Quite often when a business experiences financial difficulties, the “knee jerk” reaction is to seek out advice on the filing of a bankruptcy case. In many cases, bankruptcy is not necessarily a good solution. The filing of bankruptcy can adversely impact on a business’s customers and market share, trigger related entities’ and individuals’ guaranties on the same obligation, and most importantly, be unable to adequately address the underlying business problem. With the ongoing collapse of commercial real estate and upswing in deficiency judgments, the bankruptcy option is becoming more commonplace. Ironically, the filing of bankruptcy may not be possible for many debtors, since many bankruptcy lawyers will often require at least $50,000 or more for an initial retainer to file a Chapter 11 voluntary petition. Often a business is also not in a position to hire a restructuring specialist to manage the problem. Listed below is a brief survey of possible avenues to address a financial crisis.
A. Private Workout
If a business is experiencing financial difficulties but desires to continue in business, a private workout or “composition” may be desirable. The workout in its simplest form is an agreement between the debtor and its creditors to restructure the business’s debt, quite often extending the time and amount for payment. It can be quick, confidential and most certainly less expensive than a Chapter 11 bankruptcy. Current management maintains control of the business and no judicial supervision is required. Verifiable financial disclosures are key, and potential Chapter 11 scenarios will need to be developed and shared with creditors to convince them that continued litigation will be a fruitless exercise. However, holdouts can jeopardize the success of a workout – there is no automatic stay to prevent existing litigation from proceeding. If enough creditors hold out, their refusal will likely compromise the willingness of other creditors to reduce and/or agree to take payments over time.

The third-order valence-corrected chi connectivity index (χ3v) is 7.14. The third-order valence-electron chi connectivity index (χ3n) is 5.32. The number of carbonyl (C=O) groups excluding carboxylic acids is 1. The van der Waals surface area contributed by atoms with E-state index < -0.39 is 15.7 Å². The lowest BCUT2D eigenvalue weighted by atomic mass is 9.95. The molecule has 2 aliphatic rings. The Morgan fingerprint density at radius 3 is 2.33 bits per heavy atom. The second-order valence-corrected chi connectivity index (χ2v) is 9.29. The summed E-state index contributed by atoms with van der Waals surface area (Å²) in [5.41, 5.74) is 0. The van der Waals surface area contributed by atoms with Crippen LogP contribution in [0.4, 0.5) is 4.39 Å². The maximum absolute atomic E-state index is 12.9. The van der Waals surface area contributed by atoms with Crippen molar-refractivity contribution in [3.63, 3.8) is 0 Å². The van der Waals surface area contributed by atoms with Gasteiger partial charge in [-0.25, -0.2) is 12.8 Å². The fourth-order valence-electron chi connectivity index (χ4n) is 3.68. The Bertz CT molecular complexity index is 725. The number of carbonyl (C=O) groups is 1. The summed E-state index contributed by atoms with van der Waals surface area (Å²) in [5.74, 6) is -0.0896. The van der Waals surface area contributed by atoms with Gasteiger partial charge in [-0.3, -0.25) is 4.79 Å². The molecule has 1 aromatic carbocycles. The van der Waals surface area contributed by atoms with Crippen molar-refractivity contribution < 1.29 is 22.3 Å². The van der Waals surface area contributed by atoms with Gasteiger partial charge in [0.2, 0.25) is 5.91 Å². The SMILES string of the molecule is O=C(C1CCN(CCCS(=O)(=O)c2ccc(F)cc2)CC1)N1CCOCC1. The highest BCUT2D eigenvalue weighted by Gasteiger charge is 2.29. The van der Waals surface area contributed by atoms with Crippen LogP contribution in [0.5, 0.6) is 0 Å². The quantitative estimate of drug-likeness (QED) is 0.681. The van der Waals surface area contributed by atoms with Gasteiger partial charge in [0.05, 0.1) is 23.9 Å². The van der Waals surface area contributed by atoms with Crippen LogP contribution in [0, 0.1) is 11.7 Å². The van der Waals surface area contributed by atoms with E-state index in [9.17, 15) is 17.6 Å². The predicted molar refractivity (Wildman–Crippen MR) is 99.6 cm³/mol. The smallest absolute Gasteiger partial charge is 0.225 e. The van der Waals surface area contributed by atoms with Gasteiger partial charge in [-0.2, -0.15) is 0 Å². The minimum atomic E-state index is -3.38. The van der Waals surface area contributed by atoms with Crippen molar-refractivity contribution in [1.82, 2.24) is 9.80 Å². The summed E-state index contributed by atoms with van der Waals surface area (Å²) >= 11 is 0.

B. Private Liquidation
If it is not possible or desirable to continue business, existing management may consider to simply wind down and liquidate the business themselves under state dissolution laws. Honest communication to all creditors will again be necessary, typically containing financial disclosures, a timetable for the wind down and a request for submitting creditors’ claims. The debtor should make itself available to discuss the liquidation to any creditor that inquires. Appropriate corporate filings to dissolve the corporation will be required to be filed with the Secretary of State’s Office. The process is relatively inexpensive and no public filings or disclosures are necessary. However, since there is no automatic stay, creditors could potentially disrupt the process, but that is often not the case. Once noticed, the debtor proceeds to liquidate assets, determining creditors’ claims and making pro rata distributions to the creditors. This process has the advantage to end the existence of the debtor’s business entity.
C. Assignment for Benefit of Creditors